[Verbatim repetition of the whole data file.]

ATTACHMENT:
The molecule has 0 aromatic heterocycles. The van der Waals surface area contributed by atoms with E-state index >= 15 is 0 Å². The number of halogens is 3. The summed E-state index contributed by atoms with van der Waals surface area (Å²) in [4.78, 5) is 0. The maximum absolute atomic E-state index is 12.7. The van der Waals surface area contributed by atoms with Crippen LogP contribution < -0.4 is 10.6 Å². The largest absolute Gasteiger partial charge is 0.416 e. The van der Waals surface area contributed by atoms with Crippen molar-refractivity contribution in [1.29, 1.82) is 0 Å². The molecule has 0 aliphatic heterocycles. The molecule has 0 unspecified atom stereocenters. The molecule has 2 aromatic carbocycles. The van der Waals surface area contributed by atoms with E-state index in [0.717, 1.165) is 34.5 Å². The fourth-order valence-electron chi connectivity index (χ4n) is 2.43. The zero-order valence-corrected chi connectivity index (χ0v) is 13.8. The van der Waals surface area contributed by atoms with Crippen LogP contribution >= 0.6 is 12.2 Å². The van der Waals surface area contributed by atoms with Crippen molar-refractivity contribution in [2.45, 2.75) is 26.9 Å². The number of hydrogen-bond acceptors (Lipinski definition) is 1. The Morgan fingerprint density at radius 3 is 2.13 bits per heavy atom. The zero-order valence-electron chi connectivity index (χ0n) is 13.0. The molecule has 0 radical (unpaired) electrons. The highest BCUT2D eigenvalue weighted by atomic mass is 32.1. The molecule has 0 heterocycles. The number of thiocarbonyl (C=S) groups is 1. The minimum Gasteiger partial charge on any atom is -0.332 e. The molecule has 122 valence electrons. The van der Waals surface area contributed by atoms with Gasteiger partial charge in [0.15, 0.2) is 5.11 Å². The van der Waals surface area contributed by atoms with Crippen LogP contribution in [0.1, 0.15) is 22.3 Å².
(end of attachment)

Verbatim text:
The molecule has 0 aromatic heterocycles. The van der Waals surface area contributed by atoms with E-state index >= 15 is 0 Å². The number of halogens is 3. The summed E-state index contributed by atoms with van der Waals surface area (Å²) in [4.78, 5) is 0. The maximum absolute atomic E-state index is 12.7. The van der Waals surface area contributed by atoms with Crippen LogP contribution < -0.4 is 10.6 Å². The largest absolute Gasteiger partial charge is 0.416 e. The van der Waals surface area contributed by atoms with Crippen molar-refractivity contribution in [1.29, 1.82) is 0 Å². The molecule has 0 aliphatic heterocycles. The molecule has 0 unspecified atom stereocenters. The molecule has 2 aromatic carbocycles. The van der Waals surface area contributed by atoms with E-state index in [0.717, 1.165) is 34.5 Å². The fourth-order valence-electron chi connectivity index (χ4n) is 2.43. The zero-order valence-corrected chi connectivity index (χ0v) is 13.8. The van der Waals surface area contributed by atoms with Crippen LogP contribution >= 0.6 is 12.2 Å². The van der Waals surface area contributed by atoms with Crippen molar-refractivity contribution in [2.45, 2.75) is 26.9 Å². The number of hydrogen-bond acceptors (Lipinski definition) is 1. The Morgan fingerprint density at radius 3 is 2.13 bits per heavy atom. The zero-order valence-electron chi connectivity index (χ0n) is 13.0. The molecule has 0 radical (unpaired) electrons. The highest BCUT2D eigenvalue weighted by atomic mass is 32.1. The molecule has 0 heterocycles. The number of thiocarbonyl (C=S) groups is 1. The minimum Gasteiger partial charge on any atom is -0.332 e. The molecule has 122 valence electrons. The van der Waals surface area contributed by atoms with Gasteiger partial charge in [0.15, 0.2) is 5.11 Å². The van der Waals surface area contributed by atoms with Crippen LogP contribution in [0.1, 0.15) is 22.3 Å².